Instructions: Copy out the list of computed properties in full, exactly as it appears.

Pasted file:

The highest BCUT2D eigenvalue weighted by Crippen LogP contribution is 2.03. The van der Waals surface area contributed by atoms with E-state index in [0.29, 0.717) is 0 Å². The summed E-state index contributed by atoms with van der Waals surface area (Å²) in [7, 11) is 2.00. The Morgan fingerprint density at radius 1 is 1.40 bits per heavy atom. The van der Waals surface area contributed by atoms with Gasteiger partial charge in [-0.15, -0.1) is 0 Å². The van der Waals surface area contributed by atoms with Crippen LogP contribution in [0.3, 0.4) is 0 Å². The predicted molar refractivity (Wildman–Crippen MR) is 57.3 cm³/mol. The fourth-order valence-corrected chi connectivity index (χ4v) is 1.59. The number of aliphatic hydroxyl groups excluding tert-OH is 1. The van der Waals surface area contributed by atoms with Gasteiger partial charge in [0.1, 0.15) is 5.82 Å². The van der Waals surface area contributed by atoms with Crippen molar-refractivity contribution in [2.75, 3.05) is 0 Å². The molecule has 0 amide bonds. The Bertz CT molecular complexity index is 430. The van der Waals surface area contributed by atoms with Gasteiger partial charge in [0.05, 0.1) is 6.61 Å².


The highest BCUT2D eigenvalue weighted by Crippen LogP contribution is 2.03. The van der Waals surface area contributed by atoms with E-state index in [0.29, 0.717) is 0 Å². The summed E-state index contributed by atoms with van der Waals surface area (Å²) in [7, 11) is 2.00. The Morgan fingerprint density at radius 1 is 1.40 bits per heavy atom. The van der Waals surface area contributed by atoms with Gasteiger partial charge in [-0.15, -0.1) is 0 Å². The van der Waals surface area contributed by atoms with Crippen LogP contribution in [0.3, 0.4) is 0 Å². The predicted molar refractivity (Wildman–Crippen MR) is 57.3 cm³/mol. The fourth-order valence-corrected chi connectivity index (χ4v) is 1.59. The number of aliphatic hydroxyl groups excluding tert-OH is 1. The van der Waals surface area contributed by atoms with Gasteiger partial charge in [0.1, 0.15) is 5.82 Å². The van der Waals surface area contributed by atoms with Crippen molar-refractivity contribution in [2.75, 3.05) is 0 Å². The molecule has 0 amide bonds. The Bertz CT molecular complexity index is 430. The van der Waals surface area contributed by atoms with Gasteiger partial charge in [0.05, 0.1) is 6.61 Å².